The other day I wrote a Letter to the Editor to the Arizona Republic. I don't know if it made the print edition, but it's up on azcentral.com.
The letter was in response to an op/ed by Lisa Loo, titled Do judges justice. Finish marking your ballot. I appreciate Loo's message; down-ballot races are important, and your vote counts for a lot more, proportionally, than your vote for President.
But it can be damned difficult to find information on down-ballot candidates and initiatives; the less high-profile and glamorous the race, the harder it is to learn about it.
Loo points to Judicial Performance Review (azjudges.info), which scores judges on a variety of criteria.
The problem is, without context, those scores are just numbers; they don't mean anything if no explanation is provided.
So here's my letter to the editor, quoted in full:
I appreciated Lisa Loo's op-ed on the importance of studying up on judges and filling out the complete ballot, but it's easier said than done.
I know Jo Lynn Gentry is the only judge to receive failing marks, but I have been unable to find any explanation of why. Low scores out of context lack meaning, and I'm reluctant to cast a vote without an explanation for why I'm casting it.
It's not just the judges; a number of down-ballot candidates and local initiatives are obscure and have little information available. (Should TUHSD be allowed to sell two lots of property? I have no idea!)
What can we as voters do to educate ourselves when so little information is available?
The Republic didn't respond with any good answers for these down-ballot races.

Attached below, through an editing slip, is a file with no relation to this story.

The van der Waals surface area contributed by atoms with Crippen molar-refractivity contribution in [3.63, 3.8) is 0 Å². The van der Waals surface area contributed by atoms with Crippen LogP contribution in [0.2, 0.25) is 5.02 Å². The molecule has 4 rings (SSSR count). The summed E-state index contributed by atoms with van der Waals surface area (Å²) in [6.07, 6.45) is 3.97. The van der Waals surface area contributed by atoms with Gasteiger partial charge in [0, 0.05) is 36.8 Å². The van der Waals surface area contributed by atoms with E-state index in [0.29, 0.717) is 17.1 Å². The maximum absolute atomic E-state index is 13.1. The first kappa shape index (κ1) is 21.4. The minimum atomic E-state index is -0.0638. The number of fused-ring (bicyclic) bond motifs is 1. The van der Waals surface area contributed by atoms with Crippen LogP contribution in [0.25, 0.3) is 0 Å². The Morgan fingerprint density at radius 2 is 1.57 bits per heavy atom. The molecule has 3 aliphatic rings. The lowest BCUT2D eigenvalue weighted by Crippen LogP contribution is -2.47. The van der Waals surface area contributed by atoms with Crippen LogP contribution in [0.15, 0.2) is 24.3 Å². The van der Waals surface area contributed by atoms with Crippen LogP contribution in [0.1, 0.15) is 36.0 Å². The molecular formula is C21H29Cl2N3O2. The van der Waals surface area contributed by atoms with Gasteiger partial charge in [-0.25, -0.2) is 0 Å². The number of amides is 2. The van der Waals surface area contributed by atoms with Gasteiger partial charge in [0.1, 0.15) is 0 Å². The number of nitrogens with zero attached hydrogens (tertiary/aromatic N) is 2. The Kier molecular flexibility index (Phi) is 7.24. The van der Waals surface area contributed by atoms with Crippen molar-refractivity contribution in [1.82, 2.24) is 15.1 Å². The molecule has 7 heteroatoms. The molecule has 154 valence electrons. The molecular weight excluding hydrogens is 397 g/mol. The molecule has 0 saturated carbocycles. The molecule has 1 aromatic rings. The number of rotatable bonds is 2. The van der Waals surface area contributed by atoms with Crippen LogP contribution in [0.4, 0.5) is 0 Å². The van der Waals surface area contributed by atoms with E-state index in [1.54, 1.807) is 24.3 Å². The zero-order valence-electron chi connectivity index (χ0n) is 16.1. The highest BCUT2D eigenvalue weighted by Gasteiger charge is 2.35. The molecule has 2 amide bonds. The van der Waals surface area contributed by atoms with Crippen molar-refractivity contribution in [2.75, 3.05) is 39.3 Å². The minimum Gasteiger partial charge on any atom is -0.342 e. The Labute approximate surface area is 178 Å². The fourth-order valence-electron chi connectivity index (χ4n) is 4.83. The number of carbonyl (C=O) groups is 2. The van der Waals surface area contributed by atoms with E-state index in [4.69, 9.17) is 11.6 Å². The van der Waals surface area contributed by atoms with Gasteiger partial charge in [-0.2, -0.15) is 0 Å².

A commenter named Jay Martin added this:
Exactly, I've been scouring why such a low score for hours and the only thing I can think of is that she ruled against blocking Prop 205 from the ballot and people against the measure are now upset at this.
Prop 205 is the ballot initiative to legalize marijuana. (Sort of. It's not full legalization, and it heavily favors existing vendors, basically setting up a cartel. Suffice it to say, I'm voting Yes because any move to stop putting people in prison for marijuana use is a step in the right direction, even if this isn't the ideal way of doing it.) County Attorney Bill Montgomery challenged it and tried to prevent it from getting on the ballot; Judge Gentry dismissed his challenge.
Could that be the reason Gentry has received such low marks?
In a word, no. Gentry's dismissal of the 205 challenge happened two months after Judicial Performance Review released her low scores.
So I have no idea why she Does Not Meet Expectations. And I'm not willing to vote to remove her without a reason. So I guess I get to decide between voting to keep her or not voting on her either way.
I still don't know what to do about that TUHSD thing, either, but I've got a friend who works at Marcos; I guess I should text him and ask if he knows what the deal is.